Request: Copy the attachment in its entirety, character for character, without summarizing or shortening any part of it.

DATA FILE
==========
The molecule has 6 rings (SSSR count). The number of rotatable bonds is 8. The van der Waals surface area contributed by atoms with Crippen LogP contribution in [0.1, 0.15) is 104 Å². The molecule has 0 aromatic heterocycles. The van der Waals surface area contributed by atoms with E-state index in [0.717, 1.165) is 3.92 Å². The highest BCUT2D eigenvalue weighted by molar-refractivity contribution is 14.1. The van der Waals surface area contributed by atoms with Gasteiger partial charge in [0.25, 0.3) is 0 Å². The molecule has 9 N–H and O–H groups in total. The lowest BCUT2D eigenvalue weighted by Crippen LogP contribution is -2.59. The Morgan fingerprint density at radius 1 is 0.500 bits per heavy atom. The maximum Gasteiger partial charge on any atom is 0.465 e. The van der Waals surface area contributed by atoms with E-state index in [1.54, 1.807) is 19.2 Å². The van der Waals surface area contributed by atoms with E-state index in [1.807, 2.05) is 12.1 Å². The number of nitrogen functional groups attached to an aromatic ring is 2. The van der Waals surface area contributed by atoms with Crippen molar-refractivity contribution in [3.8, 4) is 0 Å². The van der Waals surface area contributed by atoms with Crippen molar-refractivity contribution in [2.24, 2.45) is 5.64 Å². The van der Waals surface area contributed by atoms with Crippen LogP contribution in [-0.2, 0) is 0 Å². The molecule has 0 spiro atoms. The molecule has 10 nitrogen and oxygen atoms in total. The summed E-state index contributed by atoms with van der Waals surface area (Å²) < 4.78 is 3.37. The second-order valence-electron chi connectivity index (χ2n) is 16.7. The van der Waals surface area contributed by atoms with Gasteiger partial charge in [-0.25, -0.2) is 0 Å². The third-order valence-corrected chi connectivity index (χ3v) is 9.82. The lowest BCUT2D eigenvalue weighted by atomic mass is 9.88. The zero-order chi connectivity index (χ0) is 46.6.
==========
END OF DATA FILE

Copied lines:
The molecule has 6 rings (SSSR count). The number of rotatable bonds is 8. The van der Waals surface area contributed by atoms with Crippen LogP contribution in [0.1, 0.15) is 104 Å². The molecule has 0 aromatic heterocycles. The van der Waals surface area contributed by atoms with E-state index in [0.717, 1.165) is 3.92 Å². The highest BCUT2D eigenvalue weighted by molar-refractivity contribution is 14.1. The van der Waals surface area contributed by atoms with Gasteiger partial charge in [0.25, 0.3) is 0 Å². The molecule has 9 N–H and O–H groups in total. The lowest BCUT2D eigenvalue weighted by Crippen LogP contribution is -2.59. The Morgan fingerprint density at radius 1 is 0.500 bits per heavy atom. The maximum Gasteiger partial charge on any atom is 0.465 e. The van der Waals surface area contributed by atoms with E-state index in [1.54, 1.807) is 19.2 Å². The van der Waals surface area contributed by atoms with E-state index in [1.807, 2.05) is 12.1 Å². The number of nitrogen functional groups attached to an aromatic ring is 2. The van der Waals surface area contributed by atoms with Crippen molar-refractivity contribution in [3.8, 4) is 0 Å². The van der Waals surface area contributed by atoms with Crippen molar-refractivity contribution in [2.24, 2.45) is 5.64 Å². The van der Waals surface area contributed by atoms with Crippen LogP contribution in [-0.2, 0) is 0 Å². The molecule has 0 spiro atoms. The molecule has 10 nitrogen and oxygen atoms in total. The summed E-state index contributed by atoms with van der Waals surface area (Å²) < 4.78 is 3.37. The second-order valence-electron chi connectivity index (χ2n) is 16.7. The van der Waals surface area contributed by atoms with Gasteiger partial charge in [-0.25, -0.2) is 0 Å². The third-order valence-corrected chi connectivity index (χ3v) is 9.82. The lowest BCUT2D eigenvalue weighted by atomic mass is 9.88. The zero-order chi connectivity index (χ0) is 46.6.